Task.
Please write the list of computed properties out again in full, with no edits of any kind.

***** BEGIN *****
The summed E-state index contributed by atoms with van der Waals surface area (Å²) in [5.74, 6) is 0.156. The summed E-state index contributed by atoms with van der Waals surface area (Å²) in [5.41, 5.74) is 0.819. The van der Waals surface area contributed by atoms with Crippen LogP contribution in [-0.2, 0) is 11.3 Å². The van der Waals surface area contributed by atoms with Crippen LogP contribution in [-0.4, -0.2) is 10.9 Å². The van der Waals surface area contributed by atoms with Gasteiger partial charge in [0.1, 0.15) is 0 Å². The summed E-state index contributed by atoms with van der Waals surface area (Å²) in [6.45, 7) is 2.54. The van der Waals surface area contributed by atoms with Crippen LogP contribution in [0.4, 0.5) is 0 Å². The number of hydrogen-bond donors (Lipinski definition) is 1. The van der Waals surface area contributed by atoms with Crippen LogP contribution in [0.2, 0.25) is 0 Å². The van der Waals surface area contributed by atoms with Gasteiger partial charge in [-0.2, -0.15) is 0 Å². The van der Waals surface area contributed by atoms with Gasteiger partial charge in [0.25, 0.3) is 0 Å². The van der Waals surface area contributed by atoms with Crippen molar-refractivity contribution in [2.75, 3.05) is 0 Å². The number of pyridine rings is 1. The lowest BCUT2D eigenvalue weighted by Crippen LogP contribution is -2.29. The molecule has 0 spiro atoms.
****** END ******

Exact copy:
The summed E-state index contributed by atoms with van der Waals surface area (Å²) in [5.74, 6) is 0.156. The summed E-state index contributed by atoms with van der Waals surface area (Å²) in [5.41, 5.74) is 0.819. The van der Waals surface area contributed by atoms with Crippen LogP contribution in [-0.2, 0) is 11.3 Å². The van der Waals surface area contributed by atoms with Crippen LogP contribution in [-0.4, -0.2) is 10.9 Å². The van der Waals surface area contributed by atoms with Gasteiger partial charge in [0.1, 0.15) is 0 Å². The summed E-state index contributed by atoms with van der Waals surface area (Å²) in [6.45, 7) is 2.54. The van der Waals surface area contributed by atoms with Crippen LogP contribution in [0.4, 0.5) is 0 Å². The number of hydrogen-bond donors (Lipinski definition) is 1. The van der Waals surface area contributed by atoms with Crippen LogP contribution in [0.2, 0.25) is 0 Å². The van der Waals surface area contributed by atoms with Gasteiger partial charge in [-0.2, -0.15) is 0 Å². The van der Waals surface area contributed by atoms with Gasteiger partial charge in [0.25, 0.3) is 0 Å². The van der Waals surface area contributed by atoms with Crippen molar-refractivity contribution in [2.75, 3.05) is 0 Å². The number of pyridine rings is 1. The lowest BCUT2D eigenvalue weighted by Crippen LogP contribution is -2.29. The molecule has 0 spiro atoms.